LAKELAND, Fla. -- When Rick Porcello deals like he did on Monday, sitting at an easy 93 mph, snapping off curveballs, getting swinging strikes and inducing weak contact, one wonders why the Tigers would even consider trading him.
Porcello is 24 -- younger than pitchers with much less experience like Wade Miley, Mike Minor and Lance Lynn. He's under team control for three more seasons, scheduled to make an entirely reasonable $5.1 million this year. Porcello is nobody's idea of a star, but he's a durable, reliable starter who throws strikes and gets ground balls, and there's potential for him to turn into more.
As plenty of would-be contenders will tell you, guys like that can be hard to find.
But Porcello and the Tigers, as currently constructed, are a strange fit. He's the very definition of a pitcher who requires a strong infield defense, and Detroit is a perfect example of a team that has traded defense for offense in its infield. Either Porcello needs to strike out more batters or the Tigers need to catch more balls behind him. Otherwise, he'll fall short of his potential.
On Monday, Porcello showed one potential solution to the problem. Facing the Astros at home, he struck out six over four shutout innings. He was in complete control, looking as sharp as a pitcher has any right to do at this point in the spring. Porcello is not going to change who he is, but if he's able to get even a few more swinging strikes, take a few more balls out of play, he could benefit enormously.
"I think I definitely have the potential for that," Porcello said. "I think the main thing is focusing on consistency and locating the pitches. You're going to get swings and misses with that as long as you're going about it the right way. I don't necessarily think I need to turn myself into a strikeout pitcher. I think just complementing the fastball with offspeed stuff, and knowing the right times to use it and being effective with it, can lead to more strikeouts."
Porcello is sticking to a single breaking ball this year, a curve that looked sharp on Monday. For the time being, he's scrapping his slider, concentrating on a fastball-curve-changeup combination.
"Right now I'm just focusing on one breaking ball," he said. "Just trying to take command of that one and not worry about throwing two. That's what we're focused on right now. It's been good. The feel is there. I've just got to keep working on consistency and throwing the strike breaking ball and the two-strike one that's out of the zone."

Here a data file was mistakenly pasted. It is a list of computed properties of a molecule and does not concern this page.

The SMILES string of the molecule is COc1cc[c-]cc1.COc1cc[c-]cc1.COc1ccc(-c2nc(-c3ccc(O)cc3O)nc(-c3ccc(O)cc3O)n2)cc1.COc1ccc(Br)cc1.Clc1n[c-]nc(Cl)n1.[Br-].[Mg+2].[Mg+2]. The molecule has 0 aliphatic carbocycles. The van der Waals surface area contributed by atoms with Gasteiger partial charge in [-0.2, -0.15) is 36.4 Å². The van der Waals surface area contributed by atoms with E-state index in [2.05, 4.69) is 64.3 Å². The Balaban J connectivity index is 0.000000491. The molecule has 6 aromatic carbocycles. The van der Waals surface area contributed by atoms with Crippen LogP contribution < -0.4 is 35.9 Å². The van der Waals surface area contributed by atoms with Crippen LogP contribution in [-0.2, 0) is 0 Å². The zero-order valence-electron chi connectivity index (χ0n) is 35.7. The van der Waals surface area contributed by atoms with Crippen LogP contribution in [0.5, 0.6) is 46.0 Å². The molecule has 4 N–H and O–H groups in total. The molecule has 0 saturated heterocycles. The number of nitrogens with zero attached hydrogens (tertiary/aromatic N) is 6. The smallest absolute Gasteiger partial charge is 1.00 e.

It's the latter that could be critical. Porcello is unlikely to be a strikeout pitcher, but if he could be less of an extreme non-strikeout pitcher, it would be helpful. He had the fifth-lowest strikeout percentage of any qualified pitcher in the Major Leagues last year. That's not necessarily a problem, as long as the guys behind you catch the ball.
"I would not classify him as a strikeout pitcher," manager Jim Leyland said. "I'm not going to ask him to try to be a strikeout pitcher. He threw some terrific sinkers [on Monday] as well, with a little bit more velocity on the sinker. ... If he gets that really going, that's a different story."
The problem is that the Tigers do not have what one would consider an exemplary defensive infield. Among all Major League starters, Porcello and teammate Max Scherzer had the two highest batting averages on balls in play against them in 2012. Some of that might be bad luck, but when it's two pitchers on the same team, some of it is simply a matter of the defense not turning batted balls into outs.
So one way or another, something needs to give. The Tigers need to catch the ball better behind Porcello, or he needs to take it out of their hands more often. Or, possibly, they could see what he might fetch on the trade market. The Yankees, Rangers and Cardinals are among the teams with playoff aspirations and rotation questions.
If Detroit, which is consistently in win-now mode, could address a weakness by dealing Porcello, it might well make sense. Whether that would be a bullpen upgrade or an adjustment to the lineup, it's worth considering. And it appears the Tigers are considering it, as quite a few other teams were on hand to watch Porcello pitch on Monday.
If it bothers him, he isn't letting on.
"Right now I'm focused on working," Porcello said. "I'm in camp with the Tigers right now. I'm looking to do stuff with this club. If something happens, I'll adjust accordingly. I've been saying that [for months]. But right now, I'm here, I'm wearing a Tigers uniform, I'm happy to be here, and I'm looking to continue working for this season."
It's entirely possible Porcello will be around all year. And it's even possible that it will work perfectly. If it does, Monday's start was a good look at how that could happen.
Matthew Leach is a writer for MLB.com. Read his blog, Obviously, You're Not a Golfer and follow him on Twitter at @MatthewHLeach. This story was not subject to the approval of Major League Baseball or its clubs.